New operators for privatised disability group homes

QUICK RESPONSE: Days after a Public Service Association rally in favour of state-run disability services, the NSW government has announced preferred tenderers to run the group homes it is transferring to the private sector.
QUICK RESPONSE: Days after a Public Service Association rally in favour of state-run disability services, the NSW government has announced preferred tenderers to run the group homes it is transferring to the private sector.

A CONSORTIUM of three disability groups is set to take over at least 25 Hunter Region disability group homes after the NSW government said it was the only bidder up to “the high standard” required.

The government confirmed on Monday that Hunter Valley Disability Services Ltd – a new organisation formed by Ability Options, Connectability Australia and Finding Yellow – had been “shortlisted” to operate the Hunter’s state-run disability group homes. 

The announcement follows last week’s Public Service Association strike and Sydney CBD protest against the privatisation of state disability services as part of the NDIS.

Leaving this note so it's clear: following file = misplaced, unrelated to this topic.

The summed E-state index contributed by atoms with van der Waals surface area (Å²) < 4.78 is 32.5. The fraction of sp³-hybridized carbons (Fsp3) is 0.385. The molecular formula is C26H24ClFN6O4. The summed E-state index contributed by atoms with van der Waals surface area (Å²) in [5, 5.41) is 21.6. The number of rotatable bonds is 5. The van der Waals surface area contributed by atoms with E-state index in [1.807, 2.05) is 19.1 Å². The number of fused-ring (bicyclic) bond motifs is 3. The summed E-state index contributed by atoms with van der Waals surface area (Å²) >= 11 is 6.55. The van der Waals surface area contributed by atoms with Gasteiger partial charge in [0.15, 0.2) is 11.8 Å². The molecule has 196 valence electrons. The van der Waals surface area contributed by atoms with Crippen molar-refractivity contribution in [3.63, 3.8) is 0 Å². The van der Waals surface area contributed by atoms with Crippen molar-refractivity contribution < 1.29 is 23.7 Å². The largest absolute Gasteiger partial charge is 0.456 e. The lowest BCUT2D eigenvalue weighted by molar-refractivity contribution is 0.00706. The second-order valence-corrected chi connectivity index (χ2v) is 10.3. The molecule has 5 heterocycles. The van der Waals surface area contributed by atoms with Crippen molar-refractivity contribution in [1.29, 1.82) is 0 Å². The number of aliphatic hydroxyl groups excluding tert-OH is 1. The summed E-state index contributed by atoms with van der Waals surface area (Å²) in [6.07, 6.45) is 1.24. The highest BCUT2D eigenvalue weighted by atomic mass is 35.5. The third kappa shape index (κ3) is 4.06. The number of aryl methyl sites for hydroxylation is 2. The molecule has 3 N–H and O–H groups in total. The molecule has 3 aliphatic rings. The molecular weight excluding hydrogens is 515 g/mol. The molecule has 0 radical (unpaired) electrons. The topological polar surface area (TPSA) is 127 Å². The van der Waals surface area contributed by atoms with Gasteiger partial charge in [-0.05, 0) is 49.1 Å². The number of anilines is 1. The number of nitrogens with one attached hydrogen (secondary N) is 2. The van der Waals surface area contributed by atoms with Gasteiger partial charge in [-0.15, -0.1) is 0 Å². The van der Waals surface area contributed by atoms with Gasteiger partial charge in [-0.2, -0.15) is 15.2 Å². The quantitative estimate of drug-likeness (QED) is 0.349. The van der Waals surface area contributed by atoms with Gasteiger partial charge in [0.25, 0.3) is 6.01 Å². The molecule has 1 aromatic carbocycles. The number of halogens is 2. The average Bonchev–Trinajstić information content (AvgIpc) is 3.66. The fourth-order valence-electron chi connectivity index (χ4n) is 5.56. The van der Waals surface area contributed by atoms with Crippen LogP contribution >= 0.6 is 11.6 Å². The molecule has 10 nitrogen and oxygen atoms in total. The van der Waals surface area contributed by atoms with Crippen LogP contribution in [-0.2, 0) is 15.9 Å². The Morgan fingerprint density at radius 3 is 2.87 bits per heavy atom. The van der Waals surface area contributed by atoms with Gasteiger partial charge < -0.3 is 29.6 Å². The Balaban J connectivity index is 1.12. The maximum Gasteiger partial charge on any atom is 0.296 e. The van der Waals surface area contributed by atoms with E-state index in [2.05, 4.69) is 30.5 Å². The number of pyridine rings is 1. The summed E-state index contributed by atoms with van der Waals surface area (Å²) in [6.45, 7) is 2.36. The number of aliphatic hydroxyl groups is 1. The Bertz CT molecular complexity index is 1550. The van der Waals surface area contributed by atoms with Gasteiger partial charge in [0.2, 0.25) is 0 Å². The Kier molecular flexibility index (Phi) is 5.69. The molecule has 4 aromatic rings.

News of the move came from emails and texts alerting group home residents and staff to forums in Maitland on March 9 and Newcastle on March 10 to meet representatives of Hunter Valley Disability Services.

Similar notices have gone out for another 22 forums across NSW starting this week. 

Although the government confirmed Hunter Valley Disability Services was the sole “shortlisted provider” for the Hunter Region, a spokesperson for one of its member organisations said they were unaware – until the Newcastle Herald contacted them – that they were the only bidder in the running.

Connectability Australia’s Hamilton-based chief executive, David Carey, declined to comment formally until the government announced the results of the tender process. The Herald understands that while Hunter Valley Disability Services will operate the group homes, the properties themselves would be transferred to a separate, but as yet unnamed community housing organisation, that was also part of the bid.

The Public Service Association’s assistant general secretary Troy Wright said the government’s “consultations” were a sham.

“They are telling families they will be consulted before a final decision is made, but in the Hunter’s case the residents and their families are being told who the operator will be,” Mr Wright said.

“It’s a short-list of one, which is no short-list.”

The union’s Hunter organiser, Paul James, said the NDIS was formulated on “principles of choice” but the NSW privatisation was forcing people into decisions they did not want to take.

A government spokesperson said that even if only one service provider was shortlisted, a final decision would not be made until after the forums. 

Disability Services Minister Ray Williams will join Mr Carey and financial consultant Martin Halloran to speak on “the business of the NDIS in the Hunter” at Newcastle Business Club on Tuesday, March 14.